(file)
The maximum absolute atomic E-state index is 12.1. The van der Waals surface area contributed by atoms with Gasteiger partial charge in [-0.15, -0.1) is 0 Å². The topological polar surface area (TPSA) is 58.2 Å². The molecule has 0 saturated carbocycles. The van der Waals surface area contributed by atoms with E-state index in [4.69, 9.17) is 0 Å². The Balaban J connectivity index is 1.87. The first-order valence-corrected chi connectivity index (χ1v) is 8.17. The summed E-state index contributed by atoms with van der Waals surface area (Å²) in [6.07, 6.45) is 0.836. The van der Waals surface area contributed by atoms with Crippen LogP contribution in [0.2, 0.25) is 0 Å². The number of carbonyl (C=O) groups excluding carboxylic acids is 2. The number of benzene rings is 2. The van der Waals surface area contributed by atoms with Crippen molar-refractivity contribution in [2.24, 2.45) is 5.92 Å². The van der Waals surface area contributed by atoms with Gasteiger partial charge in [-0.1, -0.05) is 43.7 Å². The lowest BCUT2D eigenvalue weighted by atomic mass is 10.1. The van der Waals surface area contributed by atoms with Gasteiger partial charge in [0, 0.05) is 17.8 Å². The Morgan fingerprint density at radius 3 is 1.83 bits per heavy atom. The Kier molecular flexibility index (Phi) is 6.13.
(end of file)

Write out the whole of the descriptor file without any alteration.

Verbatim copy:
The maximum absolute atomic E-state index is 12.1. The van der Waals surface area contributed by atoms with Gasteiger partial charge in [-0.15, -0.1) is 0 Å². The topological polar surface area (TPSA) is 58.2 Å². The molecule has 0 saturated carbocycles. The van der Waals surface area contributed by atoms with E-state index in [4.69, 9.17) is 0 Å². The Balaban J connectivity index is 1.87. The first-order valence-corrected chi connectivity index (χ1v) is 8.17. The summed E-state index contributed by atoms with van der Waals surface area (Å²) in [6.07, 6.45) is 0.836. The van der Waals surface area contributed by atoms with Crippen LogP contribution in [0.2, 0.25) is 0 Å². The number of carbonyl (C=O) groups excluding carboxylic acids is 2. The number of benzene rings is 2. The van der Waals surface area contributed by atoms with Crippen molar-refractivity contribution in [2.24, 2.45) is 5.92 Å². The van der Waals surface area contributed by atoms with Gasteiger partial charge in [-0.1, -0.05) is 43.7 Å². The lowest BCUT2D eigenvalue weighted by atomic mass is 10.1. The van der Waals surface area contributed by atoms with Gasteiger partial charge in [0, 0.05) is 17.8 Å². The Morgan fingerprint density at radius 3 is 1.83 bits per heavy atom. The Kier molecular flexibility index (Phi) is 6.13.